I’ve been reading a lot of James Altucher’s work lately. I’ve tried previously to connect with his posts, with little success. However, this time around his advice resonated. In one recent post, he posed a challenge to think of 10 ideas a day. Granted — he issued a warning that this exercise is more difficult than it seems. However, it’s pretty clear that flexing this skill is good for all of us.
His advice: “One thing to try is to write down 10 ideas a day. This exercises the idea muscle and gets you 100x more creative than the average person over time. They could be business ideas, ideas to help other businesses, book ideas, or even ideas to surprise your spouse.”
So, I have ideas — and thought I might offer a few suggestions on how to affect the less than stellar engagement levels in our today’s workplaces.
Unfortunately, I don’t have 10 ideas. However, I have 5.
So — I’ll begin there. (Feel free to add to this list in comments):
- Show gratitude. We talk endlessly about this, however there remains a huge gratitude “deficit” within organizations today. So — send 5 emails thanking others for whatever makes them great to work with. If you don’t work with 5 people — send a couple of notes to your friends. Just tell them why you think they are great.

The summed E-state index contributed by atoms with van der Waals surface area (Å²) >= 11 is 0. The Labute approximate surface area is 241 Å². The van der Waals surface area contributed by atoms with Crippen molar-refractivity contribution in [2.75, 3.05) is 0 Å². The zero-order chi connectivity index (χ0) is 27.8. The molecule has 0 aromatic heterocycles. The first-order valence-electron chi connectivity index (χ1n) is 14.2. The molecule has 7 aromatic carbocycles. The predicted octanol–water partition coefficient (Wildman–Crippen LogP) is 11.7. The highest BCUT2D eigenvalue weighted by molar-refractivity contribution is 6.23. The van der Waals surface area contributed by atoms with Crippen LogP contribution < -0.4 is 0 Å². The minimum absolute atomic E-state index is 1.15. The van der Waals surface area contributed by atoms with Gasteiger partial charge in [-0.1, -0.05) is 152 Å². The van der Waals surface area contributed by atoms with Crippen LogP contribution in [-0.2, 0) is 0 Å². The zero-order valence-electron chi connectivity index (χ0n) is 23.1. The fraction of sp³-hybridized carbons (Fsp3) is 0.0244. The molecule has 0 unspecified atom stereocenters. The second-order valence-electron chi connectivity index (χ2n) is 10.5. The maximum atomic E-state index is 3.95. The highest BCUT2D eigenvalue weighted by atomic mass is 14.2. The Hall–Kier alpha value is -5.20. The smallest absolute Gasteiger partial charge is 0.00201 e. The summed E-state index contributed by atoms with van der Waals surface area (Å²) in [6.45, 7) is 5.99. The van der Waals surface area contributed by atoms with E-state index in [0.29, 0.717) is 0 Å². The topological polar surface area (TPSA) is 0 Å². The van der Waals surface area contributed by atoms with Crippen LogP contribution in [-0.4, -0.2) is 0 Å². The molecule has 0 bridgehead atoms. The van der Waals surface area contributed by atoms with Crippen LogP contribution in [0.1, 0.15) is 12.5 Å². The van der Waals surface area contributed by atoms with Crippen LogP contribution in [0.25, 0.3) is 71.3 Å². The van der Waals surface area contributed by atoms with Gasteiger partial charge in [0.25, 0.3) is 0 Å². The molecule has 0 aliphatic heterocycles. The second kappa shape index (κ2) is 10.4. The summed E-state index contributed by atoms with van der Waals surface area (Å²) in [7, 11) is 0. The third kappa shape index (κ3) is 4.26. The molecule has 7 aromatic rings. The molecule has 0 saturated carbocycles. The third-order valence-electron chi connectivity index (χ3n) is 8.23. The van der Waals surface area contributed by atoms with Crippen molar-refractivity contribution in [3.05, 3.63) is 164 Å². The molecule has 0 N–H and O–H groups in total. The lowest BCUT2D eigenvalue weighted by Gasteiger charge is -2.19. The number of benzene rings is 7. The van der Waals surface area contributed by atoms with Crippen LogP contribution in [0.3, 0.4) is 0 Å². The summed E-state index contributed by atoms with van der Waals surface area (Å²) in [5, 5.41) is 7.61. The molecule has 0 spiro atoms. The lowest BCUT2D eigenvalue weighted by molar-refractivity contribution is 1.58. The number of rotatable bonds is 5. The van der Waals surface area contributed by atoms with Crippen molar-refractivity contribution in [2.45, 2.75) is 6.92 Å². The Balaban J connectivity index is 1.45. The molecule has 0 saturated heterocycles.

- Share someone’s work. If you feel someone’s work is exceptional, pass it on and help it get noticed. Share a presentation. Re-tweet a post. Let others know. Be someone’s champion. It just feels good.
- Talk about purpose. It’s difficult to think your job matters if you don’t see a connection between who you are and the organization’s goals. Help someone see the connection between their career purpose and their work. This can make a huge difference.
- Build resilience. There are so many situations that feel like failure — and it can seem as if we’ll never bounce back. If a co-worker has had a setback, offer them avenues to regain their mojo. (It’s better to say something, than nothing at all.) Remember, the next time they attempt to tackle that challenge, just may be the time they succeed.
- Build solid ground. If you manage others, focus on neglected workplace elements that can create a solid foundation. Constructs such as psychological safety can help others feel freer to take risks and do their best work.
You can read more about Positive Psychology here. I believe its principles can affect engagement: https://www.linkedin.com/pulse/20130411141931-128811924-the-hero-resources-and-positivity-in-the-workplace.
Meanwhile — start a movement within your organization.
Dr. Marla Gottschalk is an Industrial/Organizational Psychologist. She is the Director of Organizational Development at Allied Talent. A charter member of the LinkedIn Influencer Program, her posts on workplace topics have appeared in Forbes, The Huffington Post, US News & World Report and The World Economic Forum.